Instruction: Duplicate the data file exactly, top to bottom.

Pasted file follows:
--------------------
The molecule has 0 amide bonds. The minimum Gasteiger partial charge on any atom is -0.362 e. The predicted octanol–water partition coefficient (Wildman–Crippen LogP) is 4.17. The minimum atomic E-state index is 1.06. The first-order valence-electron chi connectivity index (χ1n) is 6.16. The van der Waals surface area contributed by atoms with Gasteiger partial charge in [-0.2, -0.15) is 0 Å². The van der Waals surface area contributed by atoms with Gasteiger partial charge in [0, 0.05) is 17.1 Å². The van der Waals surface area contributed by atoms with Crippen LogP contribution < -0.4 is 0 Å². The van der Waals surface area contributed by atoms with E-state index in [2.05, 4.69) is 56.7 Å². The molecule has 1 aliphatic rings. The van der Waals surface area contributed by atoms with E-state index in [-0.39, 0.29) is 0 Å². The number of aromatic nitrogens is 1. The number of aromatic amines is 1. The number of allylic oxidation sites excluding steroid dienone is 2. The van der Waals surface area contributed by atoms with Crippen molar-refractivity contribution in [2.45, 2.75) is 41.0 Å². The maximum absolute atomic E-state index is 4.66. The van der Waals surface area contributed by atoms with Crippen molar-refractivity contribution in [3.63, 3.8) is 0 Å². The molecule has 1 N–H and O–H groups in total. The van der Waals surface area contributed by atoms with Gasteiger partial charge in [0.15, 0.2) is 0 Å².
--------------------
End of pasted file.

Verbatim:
The molecule has 0 amide bonds. The minimum Gasteiger partial charge on any atom is -0.362 e. The predicted octanol–water partition coefficient (Wildman–Crippen LogP) is 4.17. The minimum atomic E-state index is 1.06. The first-order valence-electron chi connectivity index (χ1n) is 6.16. The van der Waals surface area contributed by atoms with Gasteiger partial charge in [-0.2, -0.15) is 0 Å². The van der Waals surface area contributed by atoms with Gasteiger partial charge in [0, 0.05) is 17.1 Å². The van der Waals surface area contributed by atoms with Crippen LogP contribution < -0.4 is 0 Å². The van der Waals surface area contributed by atoms with E-state index in [2.05, 4.69) is 56.7 Å². The molecule has 1 aliphatic rings. The van der Waals surface area contributed by atoms with E-state index in [-0.39, 0.29) is 0 Å². The number of aromatic nitrogens is 1. The number of aromatic amines is 1. The number of allylic oxidation sites excluding steroid dienone is 2. The van der Waals surface area contributed by atoms with Crippen molar-refractivity contribution in [2.45, 2.75) is 41.0 Å². The maximum absolute atomic E-state index is 4.66. The van der Waals surface area contributed by atoms with Crippen molar-refractivity contribution in [3.63, 3.8) is 0 Å². The molecule has 1 N–H and O–H groups in total. The van der Waals surface area contributed by atoms with Gasteiger partial charge in [0.15, 0.2) is 0 Å².